09 September 2016

Give Us Dirty Laundry....

There’s a great Don Henley song that talks about our obsession with the worst possible news stories, and how that’s what everyone wants to see. (There’s a cover out right now by Nickelback, a band people love to hate, and I don’t get that, either…but that’s a digression) There’s been a (too-)long-held mantra in the news business that “if it bleeds, it leads.” And now it’s coming in the form of movie reviews and commentary for a film about a real-life event.

This week, Warner Bros releases SULLY, directed by Clint Eastwood, about the “Miracle on the Hudson” emergency landing of a US Airways passenger jet in New York’s Hudson River. On that day, January 15, 2009, 150 passengers, 3 flight attendants, and 2 cockpit crew members were on the edge of being another sad statistic in air-travel, and another open wound to the NYC area. But instead (Spoiler, for those who were living in a cave seven years ago!) everyone lived. Through four decades of experience, the pilot – Chesley “Sully” Sullenberger – pulled off an amazing feat, belly-flopping the plane in the frigid water, where New York and New Jersey ferries responded and picked up everyone that had been on the plane, a little soggy and cold, but truly no worse for the wear.


That’s the history part of today’s lesson. It’s a story that really happened. It’s not fiction created for the big screen, we watched the water rescue unfold on the news (the landing happened too fast, but there’s still video of it). The captain was (rightfully) hailed as a hero.

And now comes the film.

From people who don’t, apparently, understand dramatic storytelling, I’ve seen a couple of common refrains of complaint about the movie, and I just don’t understand them.

First up, I’ve seen people saying “why do we need this movie? We already know how it ends, why should waste the money?” We knew how TITANIC was going to end. We know how every movie about WWII is going to end. We knew how the Apollo 13 mission turned out. So why make those movies? The answer is simple to say, and hard as hell to do: It’s the humanity of the stories. It’s not a news blurb, it’s not a line on a scrolling ticker. It’s what these people lived and felt and thought. The story is mostly relived through Sullenberger’s eyes, but we also get glimpses of the men and women that could do nothing but hold on and (if they were so inclined) pray. Yes, we know how the story ends. But what Eastwood has done with this film is shown us, and to a degree brought us into, how the story happened.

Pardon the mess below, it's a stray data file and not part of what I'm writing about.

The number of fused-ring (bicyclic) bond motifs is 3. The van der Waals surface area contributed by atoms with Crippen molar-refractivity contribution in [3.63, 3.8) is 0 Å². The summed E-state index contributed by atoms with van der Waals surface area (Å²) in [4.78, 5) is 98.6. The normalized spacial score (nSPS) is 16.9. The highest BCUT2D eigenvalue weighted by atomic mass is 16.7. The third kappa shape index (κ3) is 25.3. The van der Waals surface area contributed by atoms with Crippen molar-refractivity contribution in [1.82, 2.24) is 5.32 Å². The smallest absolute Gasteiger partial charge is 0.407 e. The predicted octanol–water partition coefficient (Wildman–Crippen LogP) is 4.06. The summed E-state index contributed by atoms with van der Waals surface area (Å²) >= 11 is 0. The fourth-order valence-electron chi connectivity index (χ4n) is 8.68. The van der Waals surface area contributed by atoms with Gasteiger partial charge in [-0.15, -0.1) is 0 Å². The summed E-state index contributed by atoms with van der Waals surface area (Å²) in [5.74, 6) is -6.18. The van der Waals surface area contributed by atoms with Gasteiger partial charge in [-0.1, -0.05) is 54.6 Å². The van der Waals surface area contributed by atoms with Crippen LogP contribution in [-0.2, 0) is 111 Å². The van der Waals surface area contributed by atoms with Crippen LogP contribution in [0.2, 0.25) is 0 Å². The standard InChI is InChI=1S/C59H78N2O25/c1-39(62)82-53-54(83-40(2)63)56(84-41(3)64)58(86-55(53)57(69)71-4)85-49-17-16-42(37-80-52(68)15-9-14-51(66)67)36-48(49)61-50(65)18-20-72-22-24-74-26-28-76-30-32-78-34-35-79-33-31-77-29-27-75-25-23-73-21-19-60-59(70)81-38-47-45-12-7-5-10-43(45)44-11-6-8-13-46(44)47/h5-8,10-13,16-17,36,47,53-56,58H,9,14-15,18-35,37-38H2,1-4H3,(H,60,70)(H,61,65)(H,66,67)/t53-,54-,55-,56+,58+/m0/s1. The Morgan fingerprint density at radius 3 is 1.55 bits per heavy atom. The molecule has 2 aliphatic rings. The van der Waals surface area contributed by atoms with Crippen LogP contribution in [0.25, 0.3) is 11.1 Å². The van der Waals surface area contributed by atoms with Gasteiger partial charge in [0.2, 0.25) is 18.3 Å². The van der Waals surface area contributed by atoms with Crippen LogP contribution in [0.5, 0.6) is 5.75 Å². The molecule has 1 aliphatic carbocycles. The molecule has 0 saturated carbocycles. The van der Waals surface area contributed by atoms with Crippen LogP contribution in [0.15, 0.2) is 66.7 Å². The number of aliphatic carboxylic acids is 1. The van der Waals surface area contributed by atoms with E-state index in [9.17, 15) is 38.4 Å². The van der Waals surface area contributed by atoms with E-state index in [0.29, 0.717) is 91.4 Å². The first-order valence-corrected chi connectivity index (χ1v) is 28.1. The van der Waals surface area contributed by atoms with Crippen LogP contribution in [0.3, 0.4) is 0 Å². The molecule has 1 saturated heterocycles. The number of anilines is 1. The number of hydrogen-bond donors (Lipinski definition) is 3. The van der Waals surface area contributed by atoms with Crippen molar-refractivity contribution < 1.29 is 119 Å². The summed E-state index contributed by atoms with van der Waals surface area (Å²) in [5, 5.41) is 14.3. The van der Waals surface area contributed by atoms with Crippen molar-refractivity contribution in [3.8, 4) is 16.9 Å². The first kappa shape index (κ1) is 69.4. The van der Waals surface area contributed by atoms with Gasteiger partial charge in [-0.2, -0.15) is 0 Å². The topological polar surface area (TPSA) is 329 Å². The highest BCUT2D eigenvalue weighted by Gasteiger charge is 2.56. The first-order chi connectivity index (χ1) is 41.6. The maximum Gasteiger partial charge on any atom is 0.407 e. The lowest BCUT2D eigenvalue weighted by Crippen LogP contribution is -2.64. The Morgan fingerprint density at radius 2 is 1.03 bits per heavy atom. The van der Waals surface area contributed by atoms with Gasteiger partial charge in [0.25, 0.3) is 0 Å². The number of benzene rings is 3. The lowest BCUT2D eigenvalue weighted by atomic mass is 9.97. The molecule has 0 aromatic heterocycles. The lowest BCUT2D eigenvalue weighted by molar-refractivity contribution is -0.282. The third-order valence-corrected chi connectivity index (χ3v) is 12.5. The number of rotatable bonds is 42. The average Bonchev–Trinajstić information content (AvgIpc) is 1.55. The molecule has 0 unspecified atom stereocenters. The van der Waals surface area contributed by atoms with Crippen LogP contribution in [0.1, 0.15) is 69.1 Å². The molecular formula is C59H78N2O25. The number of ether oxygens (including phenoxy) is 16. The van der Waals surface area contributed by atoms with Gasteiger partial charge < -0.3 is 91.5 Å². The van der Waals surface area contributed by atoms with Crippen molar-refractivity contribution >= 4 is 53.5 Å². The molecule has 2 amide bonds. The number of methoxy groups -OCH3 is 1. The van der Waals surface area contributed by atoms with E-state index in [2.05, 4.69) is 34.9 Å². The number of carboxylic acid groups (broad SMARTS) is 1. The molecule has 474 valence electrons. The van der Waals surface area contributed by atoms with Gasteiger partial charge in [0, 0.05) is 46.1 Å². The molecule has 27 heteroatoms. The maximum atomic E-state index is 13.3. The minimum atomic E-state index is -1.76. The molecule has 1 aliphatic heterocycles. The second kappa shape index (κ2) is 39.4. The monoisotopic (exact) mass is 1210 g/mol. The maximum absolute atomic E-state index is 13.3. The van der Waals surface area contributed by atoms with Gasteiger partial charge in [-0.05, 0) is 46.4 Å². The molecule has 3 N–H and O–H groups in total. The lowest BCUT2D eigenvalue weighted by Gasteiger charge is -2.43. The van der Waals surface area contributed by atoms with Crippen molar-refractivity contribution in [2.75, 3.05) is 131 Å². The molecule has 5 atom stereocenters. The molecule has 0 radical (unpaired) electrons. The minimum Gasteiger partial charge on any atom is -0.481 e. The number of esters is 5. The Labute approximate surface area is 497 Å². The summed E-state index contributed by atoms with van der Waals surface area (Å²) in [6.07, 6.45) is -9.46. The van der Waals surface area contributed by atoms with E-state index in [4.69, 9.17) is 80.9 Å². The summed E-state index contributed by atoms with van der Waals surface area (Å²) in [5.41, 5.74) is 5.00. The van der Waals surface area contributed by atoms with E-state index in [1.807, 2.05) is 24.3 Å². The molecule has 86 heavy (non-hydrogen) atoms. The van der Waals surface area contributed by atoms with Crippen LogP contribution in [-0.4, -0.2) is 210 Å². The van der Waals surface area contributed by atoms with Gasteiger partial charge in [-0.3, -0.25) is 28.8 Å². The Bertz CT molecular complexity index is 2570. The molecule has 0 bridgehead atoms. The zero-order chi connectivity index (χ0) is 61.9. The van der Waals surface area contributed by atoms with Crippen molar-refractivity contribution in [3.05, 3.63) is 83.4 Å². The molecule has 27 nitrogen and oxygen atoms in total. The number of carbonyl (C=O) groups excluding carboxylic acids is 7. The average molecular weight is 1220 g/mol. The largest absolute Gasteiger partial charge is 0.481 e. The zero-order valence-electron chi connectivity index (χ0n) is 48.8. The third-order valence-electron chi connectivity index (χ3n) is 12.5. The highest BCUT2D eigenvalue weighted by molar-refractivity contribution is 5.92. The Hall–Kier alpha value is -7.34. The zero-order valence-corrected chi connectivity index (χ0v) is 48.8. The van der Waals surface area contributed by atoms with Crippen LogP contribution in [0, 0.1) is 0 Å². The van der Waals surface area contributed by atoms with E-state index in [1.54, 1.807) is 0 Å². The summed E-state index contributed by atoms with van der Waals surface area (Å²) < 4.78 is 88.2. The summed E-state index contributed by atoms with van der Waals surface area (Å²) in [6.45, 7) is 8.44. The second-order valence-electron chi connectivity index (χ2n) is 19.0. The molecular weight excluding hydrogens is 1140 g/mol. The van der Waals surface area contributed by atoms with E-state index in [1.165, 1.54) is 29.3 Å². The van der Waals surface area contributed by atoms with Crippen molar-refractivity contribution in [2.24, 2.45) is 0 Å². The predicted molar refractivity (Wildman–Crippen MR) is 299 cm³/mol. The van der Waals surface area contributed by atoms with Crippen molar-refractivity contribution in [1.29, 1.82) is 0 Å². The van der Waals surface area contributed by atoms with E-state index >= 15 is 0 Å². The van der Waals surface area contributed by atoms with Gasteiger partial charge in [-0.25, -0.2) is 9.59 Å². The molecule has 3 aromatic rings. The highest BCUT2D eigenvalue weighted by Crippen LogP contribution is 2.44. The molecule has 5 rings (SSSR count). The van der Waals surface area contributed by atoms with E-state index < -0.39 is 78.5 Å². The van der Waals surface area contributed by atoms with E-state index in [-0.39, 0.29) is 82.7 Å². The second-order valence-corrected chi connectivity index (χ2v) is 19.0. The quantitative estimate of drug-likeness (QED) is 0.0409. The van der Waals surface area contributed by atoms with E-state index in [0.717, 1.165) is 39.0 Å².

Next, I’ve seen people saying that it’s a bunch of hype over a guy who just did his job. And you know, they’re right. Sullenberger himself has said much the same thing about what happened that day. But here’s the other thing: Those people, including the good Captain, are also wrong. A firefighter gets paid to run into a burning building, but that doesn’t make it less heroic when they come out carrying an infant. When a crazy person is shooting up a mall, the police are paid to run toward the gunfire while everyone else is running away. That doesn’t lessen the impact of their actions, though. And Captain Sullenberger, along with First Officer Jeff Skiles, were paid to get those passengers back on the ground and home to their loved ones. I think part of the attitude of dismal is because we’ve forgotten how dangerous air travel can be. We’ve eliminated as much risk as possible, but sometime stupid, dumb, blind luck – good and bad – rears its head. In this case, it was a catastrophic mechanical loss that, honestly, should have killed every person in that plane and who knows how many on the ground. But that didn’t happen, because the pilots were “just doing their job.” When the routine becomes the dramatic, those we barely think of at all become the heroic. That’s the way of the world.

And lastly, I’ve seen comments that are a combination of the two above: “The story is boring. No one even died, what’s the big deal?” That no one even died is the big deal. That’s kind of the whole point. At the time this happened, NYC was still recovering from the events of September 11th a few years earlier, and from the tragedy of the airliner that crashed in a Queens neighborhood in November of 2001. As is stated in the movie, it had been a long time since New York had a good story to tell, especially one involving an airplane. That whole mentality of “no one died, who cares?” is, in my opinion, one of the biggest problems in the country today, not just with the news, but every day. But this is a story where, instead of body bags and shovels, the police and fire crews showed up with Red Cross blankets, dry clothes, and coffee. It’s a real-life, honest fairy-tale ending that, had they written it for fiction, would have been laughed out of the room as too unbelievable to be told.

This isn’t a movie review. I don’t know how to write reviews. This is a stream of thought on the reactions I’ve seen to this movie. If you want to know what I think of the film, that can be summed up in three words: Go See It! It’s Clint Eastwood behind the camera, with Tom Hanks, Aaron Eckhart, and an amazing supporting cast in front of the lens. Yes, there is some dramatic license taken – the NTSB investigation wasn’t nearly as adversarial as it’s portrayed – but that’s a creative decision, and I think it pays off in that it frames Captain Sullenberger’s self-doubt.


This isn’t a review, though. This is about story, and how people are losing sight of what makes a good story. You don’t have to have a body count. You don’t need blood and gore. You don’t need an evil villain in his bowler hat twirling his mustache to show tension. What you need is humanity, and the character. The story will then tell itself.

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